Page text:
Published Online: 18 July 2013
Page Count: 13
Senior Lecturer, Geoenvironmental Research Centre, School of Engineering, Cardiff Univ., Queens Buildings, The Parade, Wales,
Rees, Stephen W.
Lecturer, School of Engineering, Cardiff Univ., Queens Buildings, The Parade, Wales,
(Received 29 March 2012; accepted 17 May 2013)
In the laboratory, solutions of polyethylene glycols (PEGs) are used to control and apply suction in soils using the osmotic technique. In this study, the suctions of PEGs with molecular weights (Mr) of 1500, 4000, 6000, and 20 000 were measured at 25°C using the chilled-mirror dew-point technique. The mass ratio of PEG–water mixtures was varied between 0.09 to 1.09 g of PEG/g of water to cover a wide range of suction from 0.09 MPa to 12.2 MPa. The results showed that, in general, PEGs with low Mr generated greater suctions than those with higher Mr. The difference between suctions of PEGs 6000 and 20 000 was found to be minor. Concurrent with previous reports, analysis of the test results in terms of molality and molarity versus suction showed that PEGs with high M r generated greater suctions than those with lower Mr. For any PEG, both molal and molar concentrations tend to generate similar suctions at low concentrations, whereas the density effect of PEG–water mixtures was found to be significant at high concentrations in that suctions corresponding to molar concentrations were far greater than their molal series counterparts. In general, good agreements were noted between the suctions measured in this study and those reported in the literature for similar PEG types. New equations were proposed that independently related mass ratio, molality, and molarity to suction of the PEGs studied. Additionally, relationships were established between the measured % Brix values and suctions of the PEGs studied.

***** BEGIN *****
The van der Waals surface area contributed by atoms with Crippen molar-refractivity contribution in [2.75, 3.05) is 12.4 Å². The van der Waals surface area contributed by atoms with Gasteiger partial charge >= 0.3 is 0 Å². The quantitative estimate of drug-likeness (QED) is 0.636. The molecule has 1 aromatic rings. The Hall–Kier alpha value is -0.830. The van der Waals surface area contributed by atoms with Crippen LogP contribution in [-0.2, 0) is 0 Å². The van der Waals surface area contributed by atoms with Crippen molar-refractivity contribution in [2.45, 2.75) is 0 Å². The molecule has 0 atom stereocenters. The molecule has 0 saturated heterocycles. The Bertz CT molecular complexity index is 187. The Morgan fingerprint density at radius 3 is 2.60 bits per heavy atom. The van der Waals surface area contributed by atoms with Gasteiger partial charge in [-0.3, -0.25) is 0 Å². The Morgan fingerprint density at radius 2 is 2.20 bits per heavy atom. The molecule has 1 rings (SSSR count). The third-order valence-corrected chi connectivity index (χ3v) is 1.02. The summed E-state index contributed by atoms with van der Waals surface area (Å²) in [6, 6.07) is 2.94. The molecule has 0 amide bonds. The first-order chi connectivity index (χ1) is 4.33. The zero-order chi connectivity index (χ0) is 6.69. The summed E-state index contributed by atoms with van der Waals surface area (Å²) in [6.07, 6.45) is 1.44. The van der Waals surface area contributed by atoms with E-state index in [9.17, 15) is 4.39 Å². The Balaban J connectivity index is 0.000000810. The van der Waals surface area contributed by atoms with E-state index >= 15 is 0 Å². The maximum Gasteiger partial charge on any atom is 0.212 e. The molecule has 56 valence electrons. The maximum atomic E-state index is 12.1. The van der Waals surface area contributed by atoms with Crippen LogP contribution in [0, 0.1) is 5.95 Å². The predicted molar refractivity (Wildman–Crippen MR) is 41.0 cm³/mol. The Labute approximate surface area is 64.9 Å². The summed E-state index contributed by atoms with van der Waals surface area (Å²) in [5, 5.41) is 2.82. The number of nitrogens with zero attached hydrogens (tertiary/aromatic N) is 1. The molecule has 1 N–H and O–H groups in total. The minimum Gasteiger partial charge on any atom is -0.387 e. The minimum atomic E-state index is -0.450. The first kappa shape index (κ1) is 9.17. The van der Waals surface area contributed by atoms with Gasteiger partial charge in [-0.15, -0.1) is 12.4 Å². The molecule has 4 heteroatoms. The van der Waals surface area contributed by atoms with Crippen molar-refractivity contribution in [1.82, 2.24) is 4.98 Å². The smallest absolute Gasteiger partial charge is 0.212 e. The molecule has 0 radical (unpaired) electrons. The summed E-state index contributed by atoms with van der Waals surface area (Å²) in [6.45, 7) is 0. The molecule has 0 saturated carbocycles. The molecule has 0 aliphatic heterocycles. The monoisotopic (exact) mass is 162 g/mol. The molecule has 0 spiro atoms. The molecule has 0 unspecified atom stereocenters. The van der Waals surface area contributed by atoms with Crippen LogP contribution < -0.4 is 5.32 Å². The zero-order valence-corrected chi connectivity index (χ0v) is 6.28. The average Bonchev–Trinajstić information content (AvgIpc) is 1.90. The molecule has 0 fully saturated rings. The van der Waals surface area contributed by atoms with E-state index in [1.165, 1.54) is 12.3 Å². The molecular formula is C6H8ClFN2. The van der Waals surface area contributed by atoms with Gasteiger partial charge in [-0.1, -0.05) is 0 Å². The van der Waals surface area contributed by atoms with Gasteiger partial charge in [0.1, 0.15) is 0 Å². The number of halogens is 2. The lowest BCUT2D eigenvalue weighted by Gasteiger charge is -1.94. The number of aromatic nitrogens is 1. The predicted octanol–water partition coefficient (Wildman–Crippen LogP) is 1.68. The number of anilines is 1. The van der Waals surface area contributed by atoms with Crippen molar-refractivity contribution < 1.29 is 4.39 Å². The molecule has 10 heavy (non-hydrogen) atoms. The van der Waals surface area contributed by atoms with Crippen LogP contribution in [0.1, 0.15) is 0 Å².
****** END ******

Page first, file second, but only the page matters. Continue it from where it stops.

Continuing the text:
Paper ID: GTJ20120041